Gore contests results in 3 Florida counties


Associated Press

TALLAHASSEE, Fla. – Al Gore challenged Florida’s now-certified presidential election in court today, his lawyers disputing an outcome that left him merely 537 votes short of George W. Bush.

Gore’s lawyers challenged the results from Palm Beach, Miami-Dade and Nassau counties in a filing early this afternoon, hoping their last-ditch effort can overcome the margin for Bush that Florida Secretary of State Katherine Harris, a Bush supporter, certified for him Sunday night.

Harris accorded Florida’s 25 electoral votes to Bush, a step that will give him the presidency if it holds up.

“This is something that’s too important to be decided in a partisan environment,” Gore attorney David Boies said today on NBC. “This is something that ought to be decided by impartial judges.”

To that end, Gore planned to contest Harris’ certification in Tallahassee, and also to challenge the outcomes in Palm Beach, Nassau and Miami-Dade counties.

Separately, a lawsuit over Palm Beach County’s “butterfly ballot” was being sent to the state Supreme Court today. Some Democrats complained the ballot was so confusing that they mistakenly cast votes for Pat Buchanan instead of Gore. They are seeking a new election in the county.

Also, a case scheduled for a court in Seminole County northeast of Orlando, on allegations by a Democratic attorney that Republicans tampered with absentee ballot applications, was being moved today to Tallahassee

Boies said earlier his team was undecided about whether to make the Seminole complaint part of its contest. The parties agreed to have the case, naming Harris as a defendant, heard in Tallahassee.

Democrats want some 4,700 disputed ballots thrown out. At issue was a decision by Seminole elections chief Sandra Goard, a Republican, to let two GOP workers add voter identification numbers to absentee ballot applications where voters had failed to put them.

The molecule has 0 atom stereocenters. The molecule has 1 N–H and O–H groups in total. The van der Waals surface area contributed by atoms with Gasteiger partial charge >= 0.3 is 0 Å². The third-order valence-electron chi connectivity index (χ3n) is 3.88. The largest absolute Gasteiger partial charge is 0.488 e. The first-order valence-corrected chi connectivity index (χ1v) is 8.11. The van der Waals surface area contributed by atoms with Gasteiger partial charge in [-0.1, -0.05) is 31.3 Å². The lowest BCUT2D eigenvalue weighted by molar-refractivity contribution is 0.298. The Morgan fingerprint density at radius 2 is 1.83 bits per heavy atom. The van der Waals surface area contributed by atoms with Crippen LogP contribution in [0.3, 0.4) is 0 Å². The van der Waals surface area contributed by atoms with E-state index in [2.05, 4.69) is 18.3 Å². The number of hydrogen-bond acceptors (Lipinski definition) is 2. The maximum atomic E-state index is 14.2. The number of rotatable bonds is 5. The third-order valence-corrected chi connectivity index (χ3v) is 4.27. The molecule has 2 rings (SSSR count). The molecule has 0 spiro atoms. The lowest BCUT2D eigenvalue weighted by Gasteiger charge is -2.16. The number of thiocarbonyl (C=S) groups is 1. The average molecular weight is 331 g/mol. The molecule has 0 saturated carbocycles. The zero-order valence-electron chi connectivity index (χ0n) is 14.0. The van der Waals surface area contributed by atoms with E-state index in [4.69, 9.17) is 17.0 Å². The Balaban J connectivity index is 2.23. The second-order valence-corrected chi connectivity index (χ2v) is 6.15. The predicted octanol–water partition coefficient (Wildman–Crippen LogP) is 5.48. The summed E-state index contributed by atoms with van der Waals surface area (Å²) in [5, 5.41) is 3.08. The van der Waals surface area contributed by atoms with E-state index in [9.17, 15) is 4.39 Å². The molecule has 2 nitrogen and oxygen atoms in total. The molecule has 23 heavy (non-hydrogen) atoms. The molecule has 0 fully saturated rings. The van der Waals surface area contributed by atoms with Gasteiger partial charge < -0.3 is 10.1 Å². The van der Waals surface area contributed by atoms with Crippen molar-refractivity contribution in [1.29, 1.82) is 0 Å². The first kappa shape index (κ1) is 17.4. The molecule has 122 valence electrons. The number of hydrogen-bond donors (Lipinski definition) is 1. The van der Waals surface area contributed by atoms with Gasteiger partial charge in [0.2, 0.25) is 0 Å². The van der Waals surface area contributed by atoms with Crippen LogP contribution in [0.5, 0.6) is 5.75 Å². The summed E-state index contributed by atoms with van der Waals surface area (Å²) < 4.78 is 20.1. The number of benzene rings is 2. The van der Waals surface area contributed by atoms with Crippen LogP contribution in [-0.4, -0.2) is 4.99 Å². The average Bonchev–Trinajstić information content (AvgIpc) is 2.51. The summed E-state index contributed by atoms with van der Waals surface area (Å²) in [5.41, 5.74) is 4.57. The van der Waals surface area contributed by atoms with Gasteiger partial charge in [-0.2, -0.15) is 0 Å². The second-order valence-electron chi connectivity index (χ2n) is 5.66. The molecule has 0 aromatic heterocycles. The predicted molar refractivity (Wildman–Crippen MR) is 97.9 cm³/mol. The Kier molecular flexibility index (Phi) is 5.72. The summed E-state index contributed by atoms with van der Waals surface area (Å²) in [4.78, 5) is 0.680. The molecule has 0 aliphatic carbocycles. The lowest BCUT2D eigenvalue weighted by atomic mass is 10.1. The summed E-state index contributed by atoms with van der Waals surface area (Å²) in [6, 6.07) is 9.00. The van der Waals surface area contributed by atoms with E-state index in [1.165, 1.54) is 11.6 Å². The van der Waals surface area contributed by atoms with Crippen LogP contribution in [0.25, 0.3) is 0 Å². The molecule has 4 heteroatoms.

In Atlanta, Bush lawyers sought to put oral arguments on hold in a case they brought before a federal court against Florida’s manual recounts.

With the counting finished and attention being drawn to the coming Supreme Court hearing, the lawyers asked the 11th U.S. Circuit Court of Appeals in a motion today to delay oral arguments until early next week. The arguments had been scheduled for Wednesday.

This week’s grand finale is likely to be Friday’s hearing before the U.S. Supreme Court on a Bush appeal against the hand counts.

Still, Bush adviser James A. Baker III said Sunday it was time for all legal contests to end.

“I don’t believe the people of America want this election turned over to lawyers and court contests,” he said. “At some point, the law must prevail and the lawyers must go home. We have reached that point.”

Bush’s lawyers have 10 days to respond to Gore’s challenge against the certification but probably would file papers much sooner than that. The law allows for an “immediate hearing” on all election contests, including witnesses and evidence.

Gore’s running mate, Joseph Lieberman, defended a court challenge.

“What is at issue here is nothing less than every American’s simple, sacred right to vote,” Lieberman said Sunday.

Lieberman suggested that Harris’ refusal to count partial returns from Palm Beach County shortchanged its voters.

Charles Burton, chairman of the Palm Beach canvassing board, called Harris’ action “a slap in the face” to county workers who labored hard to finish the hand recount.

One Bush adviser, speaking on condition of anonymity, said the GOP camp would not be filing a contest of its own, but he indicated that answers would be filed to the Gore litigation. And he said the Bush forces did not intend to abandon their Supreme Court suit.

The Rev. Jesse Jackson said Sunday a coalition of civil rights organizations intends to file a lawsuit on behalf of disenfranchised voters in Florida under the Civil Rights Act.